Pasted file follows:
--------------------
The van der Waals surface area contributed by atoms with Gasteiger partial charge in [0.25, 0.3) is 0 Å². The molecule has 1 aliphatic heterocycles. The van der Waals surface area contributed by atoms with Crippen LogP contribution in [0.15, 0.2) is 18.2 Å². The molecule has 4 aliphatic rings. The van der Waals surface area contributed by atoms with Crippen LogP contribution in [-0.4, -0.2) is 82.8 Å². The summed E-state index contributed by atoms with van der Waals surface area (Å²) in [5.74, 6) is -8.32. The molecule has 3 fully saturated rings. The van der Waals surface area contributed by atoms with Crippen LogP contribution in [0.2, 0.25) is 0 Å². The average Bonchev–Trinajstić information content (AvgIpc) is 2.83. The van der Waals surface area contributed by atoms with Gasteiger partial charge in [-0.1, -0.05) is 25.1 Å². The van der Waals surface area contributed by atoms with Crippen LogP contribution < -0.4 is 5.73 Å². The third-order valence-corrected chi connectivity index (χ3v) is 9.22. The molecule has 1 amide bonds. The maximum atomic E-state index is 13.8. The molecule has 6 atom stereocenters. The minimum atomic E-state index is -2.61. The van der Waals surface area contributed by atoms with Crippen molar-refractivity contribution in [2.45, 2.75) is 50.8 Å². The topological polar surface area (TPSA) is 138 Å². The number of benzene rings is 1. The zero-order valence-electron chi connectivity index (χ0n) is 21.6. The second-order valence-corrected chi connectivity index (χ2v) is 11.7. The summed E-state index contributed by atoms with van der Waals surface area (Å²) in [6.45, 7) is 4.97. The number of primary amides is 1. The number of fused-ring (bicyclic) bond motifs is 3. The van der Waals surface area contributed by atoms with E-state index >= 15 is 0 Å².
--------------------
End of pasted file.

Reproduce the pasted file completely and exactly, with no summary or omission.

The van der Waals surface area contributed by atoms with Gasteiger partial charge in [0.25, 0.3) is 0 Å². The molecule has 1 aliphatic heterocycles. The van der Waals surface area contributed by atoms with Crippen LogP contribution in [0.15, 0.2) is 18.2 Å². The molecule has 4 aliphatic rings. The van der Waals surface area contributed by atoms with Crippen LogP contribution in [-0.4, -0.2) is 82.8 Å². The summed E-state index contributed by atoms with van der Waals surface area (Å²) in [5.74, 6) is -8.32. The molecule has 3 fully saturated rings. The van der Waals surface area contributed by atoms with Crippen LogP contribution in [0.2, 0.25) is 0 Å². The average Bonchev–Trinajstić information content (AvgIpc) is 2.83. The van der Waals surface area contributed by atoms with Gasteiger partial charge in [-0.1, -0.05) is 25.1 Å². The van der Waals surface area contributed by atoms with Crippen LogP contribution < -0.4 is 5.73 Å². The third-order valence-corrected chi connectivity index (χ3v) is 9.22. The molecule has 1 amide bonds. The maximum atomic E-state index is 13.8. The molecule has 6 atom stereocenters. The minimum atomic E-state index is -2.61. The van der Waals surface area contributed by atoms with Crippen molar-refractivity contribution in [2.45, 2.75) is 50.8 Å². The topological polar surface area (TPSA) is 138 Å². The number of benzene rings is 1. The zero-order valence-electron chi connectivity index (χ0n) is 21.6. The second-order valence-corrected chi connectivity index (χ2v) is 11.7. The summed E-state index contributed by atoms with van der Waals surface area (Å²) in [6.45, 7) is 4.97. The number of primary amides is 1. The number of fused-ring (bicyclic) bond motifs is 3. The van der Waals surface area contributed by atoms with E-state index >= 15 is 0 Å².